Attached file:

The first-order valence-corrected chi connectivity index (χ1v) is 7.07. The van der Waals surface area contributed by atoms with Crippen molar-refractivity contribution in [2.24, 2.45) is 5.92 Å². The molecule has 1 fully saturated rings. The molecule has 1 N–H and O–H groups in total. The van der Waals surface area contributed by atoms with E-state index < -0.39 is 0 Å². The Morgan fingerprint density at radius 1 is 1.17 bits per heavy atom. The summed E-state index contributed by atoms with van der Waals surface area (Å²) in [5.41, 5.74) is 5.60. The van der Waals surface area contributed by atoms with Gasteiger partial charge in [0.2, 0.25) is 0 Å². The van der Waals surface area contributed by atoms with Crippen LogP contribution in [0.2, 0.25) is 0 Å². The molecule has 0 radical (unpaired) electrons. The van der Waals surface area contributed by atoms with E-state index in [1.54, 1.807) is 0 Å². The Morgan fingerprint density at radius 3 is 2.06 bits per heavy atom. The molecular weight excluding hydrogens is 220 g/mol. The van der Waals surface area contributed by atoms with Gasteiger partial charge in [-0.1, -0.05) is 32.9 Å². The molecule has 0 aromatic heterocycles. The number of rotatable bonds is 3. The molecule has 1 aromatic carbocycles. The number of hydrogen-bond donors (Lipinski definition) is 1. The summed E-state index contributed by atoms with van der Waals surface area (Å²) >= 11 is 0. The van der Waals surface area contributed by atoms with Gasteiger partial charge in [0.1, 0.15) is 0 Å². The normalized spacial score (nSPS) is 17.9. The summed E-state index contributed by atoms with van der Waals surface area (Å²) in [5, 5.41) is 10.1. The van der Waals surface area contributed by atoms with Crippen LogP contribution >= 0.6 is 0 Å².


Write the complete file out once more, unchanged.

The first-order valence-corrected chi connectivity index (χ1v) is 7.07. The van der Waals surface area contributed by atoms with Crippen molar-refractivity contribution in [2.24, 2.45) is 5.92 Å². The molecule has 1 fully saturated rings. The molecule has 1 N–H and O–H groups in total. The van der Waals surface area contributed by atoms with E-state index < -0.39 is 0 Å². The Morgan fingerprint density at radius 1 is 1.17 bits per heavy atom. The summed E-state index contributed by atoms with van der Waals surface area (Å²) in [5.41, 5.74) is 5.60. The van der Waals surface area contributed by atoms with Gasteiger partial charge in [0.2, 0.25) is 0 Å². The van der Waals surface area contributed by atoms with Crippen LogP contribution in [0.2, 0.25) is 0 Å². The molecule has 0 radical (unpaired) electrons. The van der Waals surface area contributed by atoms with E-state index in [1.54, 1.807) is 0 Å². The Morgan fingerprint density at radius 3 is 2.06 bits per heavy atom. The molecular weight excluding hydrogens is 220 g/mol. The van der Waals surface area contributed by atoms with Gasteiger partial charge in [-0.1, -0.05) is 32.9 Å². The molecule has 0 aromatic heterocycles. The number of rotatable bonds is 3. The molecule has 1 aromatic carbocycles. The number of hydrogen-bond donors (Lipinski definition) is 1. The summed E-state index contributed by atoms with van der Waals surface area (Å²) >= 11 is 0. The van der Waals surface area contributed by atoms with Gasteiger partial charge in [0.1, 0.15) is 0 Å². The normalized spacial score (nSPS) is 17.9. The summed E-state index contributed by atoms with van der Waals surface area (Å²) in [5, 5.41) is 10.1. The van der Waals surface area contributed by atoms with Crippen LogP contribution >= 0.6 is 0 Å².